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Monday, January 26, 2015

Is ethics a useless pastime

I got hooked into a LinkedIn discussion group on "Applied Ethics." A lot of the postings I find a bit silly or not interesting. One I responded to discussed survival as the foundation of ethics. Yes, I agreed, according to updated Darwinian theory, our genes use our species like all others to survive  (See Richard Dawkins The Selfish Gene.) So survival is indeed a fundamental drive written into our DNA.

But in humanity's case, to give us an edge on survival, we developed the special capacity we have been discussing over these past few blogs: the capacity for symbolic behavior or thinking. And with that came two (at least) more fundamental drives: for respect in community and for meaning. The three drives experienced as desires to live, to love, and to know correlate to three realms of human existence: economy, politics, and culture.

Furthermore, culture and the desire to know can be categorized in four or more desires for meaning: conventional wisdom and morality (common sense), beauty (art and aesthetics), transcendence (myth and religion), explanation (science). I would add the explanation for getting these meanings all together the job of philosophy of which the study of ethics is a part.

I wasn't going to respond to another question from the LinkedIn discussion group: Ethics is the pastime of the middle class. At first I thought the initiator of the discussion was saying that ethics was  the useless play of the bourgeoisie; but as the discussion progressed, it sort of settled on whether the wealthy concern themselves about ethics the way the middle class does.

The answer depends on what is meant by "ethics." It could mean conventional wisdom and morality which is how a lot of responders use the word. Or it could mean critical thinking about our conventional wisdom and morality which gets it in the realm of philosophy.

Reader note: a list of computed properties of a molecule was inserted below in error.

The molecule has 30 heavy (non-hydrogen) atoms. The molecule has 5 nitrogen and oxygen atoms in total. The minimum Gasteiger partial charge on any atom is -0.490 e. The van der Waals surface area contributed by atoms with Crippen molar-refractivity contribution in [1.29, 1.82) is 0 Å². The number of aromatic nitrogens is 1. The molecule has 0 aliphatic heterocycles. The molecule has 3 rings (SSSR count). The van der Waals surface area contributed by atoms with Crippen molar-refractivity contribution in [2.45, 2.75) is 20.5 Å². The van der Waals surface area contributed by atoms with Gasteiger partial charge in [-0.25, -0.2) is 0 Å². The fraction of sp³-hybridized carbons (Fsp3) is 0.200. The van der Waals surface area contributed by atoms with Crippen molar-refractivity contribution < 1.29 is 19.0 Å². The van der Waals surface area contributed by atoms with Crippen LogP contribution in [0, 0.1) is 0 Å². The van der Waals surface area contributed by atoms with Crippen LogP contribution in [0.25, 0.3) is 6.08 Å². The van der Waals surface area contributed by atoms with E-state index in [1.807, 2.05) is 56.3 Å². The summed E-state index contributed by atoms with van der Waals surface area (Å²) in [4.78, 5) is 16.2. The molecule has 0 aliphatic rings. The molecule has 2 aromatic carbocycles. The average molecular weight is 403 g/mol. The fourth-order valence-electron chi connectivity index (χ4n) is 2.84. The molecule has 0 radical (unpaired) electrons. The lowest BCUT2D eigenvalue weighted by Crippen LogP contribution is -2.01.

I prefer to use the word to mean critical thinking before, during, and after we act. That means that when businessmen, doctors, social activists, politicians, teachers, church ministers, artists, administrators, and other actors think before, during, and after their actions deciding how they fit with who they want to be and what kind of a world they want to create, they are being ethical. They may or may not describe their assessment of benefits and consequences in the discursive language of philosophy. But thinking about what they are doing, often conflicting with conventional morality, is practicing ethics. Certainly NOT a useless pastime.

I also argue that all we actors do have access to a "higher power" for weighing the good or bad of what we are doing. But that higher power is not outside in some belief system or divine revelation since those need to be critically assessed as well. The higher power is the awareness of our own existence as reaching for truth, beauty, and the good through our actions. That's how I define conscience (the word in many languages means self-awareness of the knowing as well as doing subject).

Religious people may call this awareness of our creativity, intentionality, and transcendence the "divine spark" or the "likeness of God in which we were created."And that is fine with me. But I see it philosophically in our evolved ability to behave symbolically, i.e. to think, which loops back upon itself in consciousness/conscience.

Symbolic behavior defines human existence as communal, spatial, temporal, and transcending. We think therefore we are--human. On that principle I build my ethics.

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